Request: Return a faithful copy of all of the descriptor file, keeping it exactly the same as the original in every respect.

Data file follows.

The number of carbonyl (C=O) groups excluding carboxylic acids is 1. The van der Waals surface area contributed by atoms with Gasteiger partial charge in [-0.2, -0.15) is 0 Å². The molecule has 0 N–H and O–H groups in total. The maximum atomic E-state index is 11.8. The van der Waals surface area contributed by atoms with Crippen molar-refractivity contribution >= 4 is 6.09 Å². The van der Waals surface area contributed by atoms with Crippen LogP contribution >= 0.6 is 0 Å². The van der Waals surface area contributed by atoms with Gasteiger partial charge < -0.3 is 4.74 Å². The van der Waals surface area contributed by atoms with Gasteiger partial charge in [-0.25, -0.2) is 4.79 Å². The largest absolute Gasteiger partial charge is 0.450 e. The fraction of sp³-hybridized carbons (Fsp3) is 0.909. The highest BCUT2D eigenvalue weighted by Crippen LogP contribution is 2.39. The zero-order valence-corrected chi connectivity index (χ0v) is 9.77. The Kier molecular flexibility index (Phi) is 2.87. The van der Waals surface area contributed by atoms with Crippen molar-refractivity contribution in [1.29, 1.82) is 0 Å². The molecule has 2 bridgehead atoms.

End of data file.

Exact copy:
The number of carbonyl (C=O) groups excluding carboxylic acids is 1. The van der Waals surface area contributed by atoms with Gasteiger partial charge in [-0.2, -0.15) is 0 Å². The molecule has 0 N–H and O–H groups in total. The maximum atomic E-state index is 11.8. The van der Waals surface area contributed by atoms with Crippen molar-refractivity contribution >= 4 is 6.09 Å². The van der Waals surface area contributed by atoms with Crippen LogP contribution >= 0.6 is 0 Å². The van der Waals surface area contributed by atoms with Gasteiger partial charge < -0.3 is 4.74 Å². The van der Waals surface area contributed by atoms with Gasteiger partial charge in [-0.25, -0.2) is 4.79 Å². The largest absolute Gasteiger partial charge is 0.450 e. The fraction of sp³-hybridized carbons (Fsp3) is 0.909. The highest BCUT2D eigenvalue weighted by Crippen LogP contribution is 2.39. The zero-order valence-corrected chi connectivity index (χ0v) is 9.77. The Kier molecular flexibility index (Phi) is 2.87. The van der Waals surface area contributed by atoms with Crippen molar-refractivity contribution in [1.29, 1.82) is 0 Å². The molecule has 2 bridgehead atoms.